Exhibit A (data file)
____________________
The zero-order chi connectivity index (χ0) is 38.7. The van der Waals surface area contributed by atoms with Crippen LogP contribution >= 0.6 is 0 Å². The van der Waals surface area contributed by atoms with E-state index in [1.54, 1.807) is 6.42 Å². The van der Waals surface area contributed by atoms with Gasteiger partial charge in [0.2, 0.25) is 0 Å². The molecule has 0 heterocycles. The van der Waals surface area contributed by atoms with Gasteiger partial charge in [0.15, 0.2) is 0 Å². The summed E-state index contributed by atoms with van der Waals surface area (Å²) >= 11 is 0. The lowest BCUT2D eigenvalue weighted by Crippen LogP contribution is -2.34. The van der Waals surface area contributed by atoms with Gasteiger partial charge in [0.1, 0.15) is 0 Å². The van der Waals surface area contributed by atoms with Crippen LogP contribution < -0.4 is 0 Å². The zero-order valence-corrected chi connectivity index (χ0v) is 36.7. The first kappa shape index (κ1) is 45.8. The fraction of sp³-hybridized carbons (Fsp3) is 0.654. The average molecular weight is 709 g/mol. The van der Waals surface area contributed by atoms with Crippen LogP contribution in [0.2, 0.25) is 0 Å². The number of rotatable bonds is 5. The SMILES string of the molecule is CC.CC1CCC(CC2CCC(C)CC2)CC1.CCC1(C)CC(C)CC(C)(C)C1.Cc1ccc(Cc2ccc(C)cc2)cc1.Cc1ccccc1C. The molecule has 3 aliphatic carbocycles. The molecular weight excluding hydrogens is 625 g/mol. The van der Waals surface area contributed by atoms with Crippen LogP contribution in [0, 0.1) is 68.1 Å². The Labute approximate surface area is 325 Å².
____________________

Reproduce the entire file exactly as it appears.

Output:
The zero-order chi connectivity index (χ0) is 38.7. The van der Waals surface area contributed by atoms with Crippen LogP contribution >= 0.6 is 0 Å². The van der Waals surface area contributed by atoms with E-state index in [1.54, 1.807) is 6.42 Å². The van der Waals surface area contributed by atoms with Gasteiger partial charge in [0.2, 0.25) is 0 Å². The molecule has 0 heterocycles. The van der Waals surface area contributed by atoms with Gasteiger partial charge in [0.15, 0.2) is 0 Å². The summed E-state index contributed by atoms with van der Waals surface area (Å²) >= 11 is 0. The lowest BCUT2D eigenvalue weighted by Crippen LogP contribution is -2.34. The van der Waals surface area contributed by atoms with Gasteiger partial charge in [0.1, 0.15) is 0 Å². The van der Waals surface area contributed by atoms with Crippen LogP contribution < -0.4 is 0 Å². The zero-order valence-corrected chi connectivity index (χ0v) is 36.7. The first kappa shape index (κ1) is 45.8. The fraction of sp³-hybridized carbons (Fsp3) is 0.654. The average molecular weight is 709 g/mol. The van der Waals surface area contributed by atoms with Crippen LogP contribution in [0.2, 0.25) is 0 Å². The number of rotatable bonds is 5. The SMILES string of the molecule is CC.CC1CCC(CC2CCC(C)CC2)CC1.CCC1(C)CC(C)CC(C)(C)C1.Cc1ccc(Cc2ccc(C)cc2)cc1.Cc1ccccc1C. The molecule has 3 aliphatic carbocycles. The molecular weight excluding hydrogens is 625 g/mol. The van der Waals surface area contributed by atoms with Crippen LogP contribution in [0, 0.1) is 68.1 Å². The Labute approximate surface area is 325 Å².